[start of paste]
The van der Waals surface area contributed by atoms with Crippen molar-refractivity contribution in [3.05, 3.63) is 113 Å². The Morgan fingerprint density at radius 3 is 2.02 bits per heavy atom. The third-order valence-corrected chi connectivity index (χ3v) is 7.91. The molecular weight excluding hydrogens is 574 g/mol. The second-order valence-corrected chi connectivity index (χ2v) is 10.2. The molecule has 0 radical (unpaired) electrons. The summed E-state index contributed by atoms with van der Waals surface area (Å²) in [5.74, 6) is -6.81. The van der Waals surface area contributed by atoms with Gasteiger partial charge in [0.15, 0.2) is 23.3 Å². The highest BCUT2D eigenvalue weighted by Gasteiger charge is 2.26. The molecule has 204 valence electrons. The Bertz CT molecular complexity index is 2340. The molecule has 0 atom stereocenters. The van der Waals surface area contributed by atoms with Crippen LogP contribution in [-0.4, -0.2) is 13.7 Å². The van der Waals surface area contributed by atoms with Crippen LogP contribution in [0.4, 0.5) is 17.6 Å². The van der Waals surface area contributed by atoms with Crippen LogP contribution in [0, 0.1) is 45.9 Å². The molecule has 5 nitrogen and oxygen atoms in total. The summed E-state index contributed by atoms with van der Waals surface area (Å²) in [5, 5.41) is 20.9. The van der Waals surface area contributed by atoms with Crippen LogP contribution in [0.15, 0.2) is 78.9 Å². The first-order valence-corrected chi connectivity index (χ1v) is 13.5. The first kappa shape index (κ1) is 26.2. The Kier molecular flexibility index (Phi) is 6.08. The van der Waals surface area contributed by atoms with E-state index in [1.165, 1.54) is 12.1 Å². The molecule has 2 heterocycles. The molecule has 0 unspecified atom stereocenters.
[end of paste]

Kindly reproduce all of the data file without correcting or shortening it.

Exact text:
The van der Waals surface area contributed by atoms with Crippen molar-refractivity contribution in [3.05, 3.63) is 113 Å². The Morgan fingerprint density at radius 3 is 2.02 bits per heavy atom. The third-order valence-corrected chi connectivity index (χ3v) is 7.91. The molecular weight excluding hydrogens is 574 g/mol. The second-order valence-corrected chi connectivity index (χ2v) is 10.2. The molecule has 0 radical (unpaired) electrons. The summed E-state index contributed by atoms with van der Waals surface area (Å²) in [5.74, 6) is -6.81. The van der Waals surface area contributed by atoms with Gasteiger partial charge in [0.15, 0.2) is 23.3 Å². The highest BCUT2D eigenvalue weighted by Gasteiger charge is 2.26. The molecule has 204 valence electrons. The Bertz CT molecular complexity index is 2340. The molecule has 0 atom stereocenters. The van der Waals surface area contributed by atoms with Crippen LogP contribution in [-0.4, -0.2) is 13.7 Å². The van der Waals surface area contributed by atoms with Crippen LogP contribution in [0.4, 0.5) is 17.6 Å². The van der Waals surface area contributed by atoms with Crippen LogP contribution in [0, 0.1) is 45.9 Å². The molecule has 5 nitrogen and oxygen atoms in total. The summed E-state index contributed by atoms with van der Waals surface area (Å²) in [5, 5.41) is 20.9. The van der Waals surface area contributed by atoms with Crippen LogP contribution in [0.15, 0.2) is 78.9 Å². The first-order valence-corrected chi connectivity index (χ1v) is 13.5. The first kappa shape index (κ1) is 26.2. The Kier molecular flexibility index (Phi) is 6.08. The van der Waals surface area contributed by atoms with E-state index in [1.165, 1.54) is 12.1 Å². The molecule has 2 heterocycles. The molecule has 0 unspecified atom stereocenters.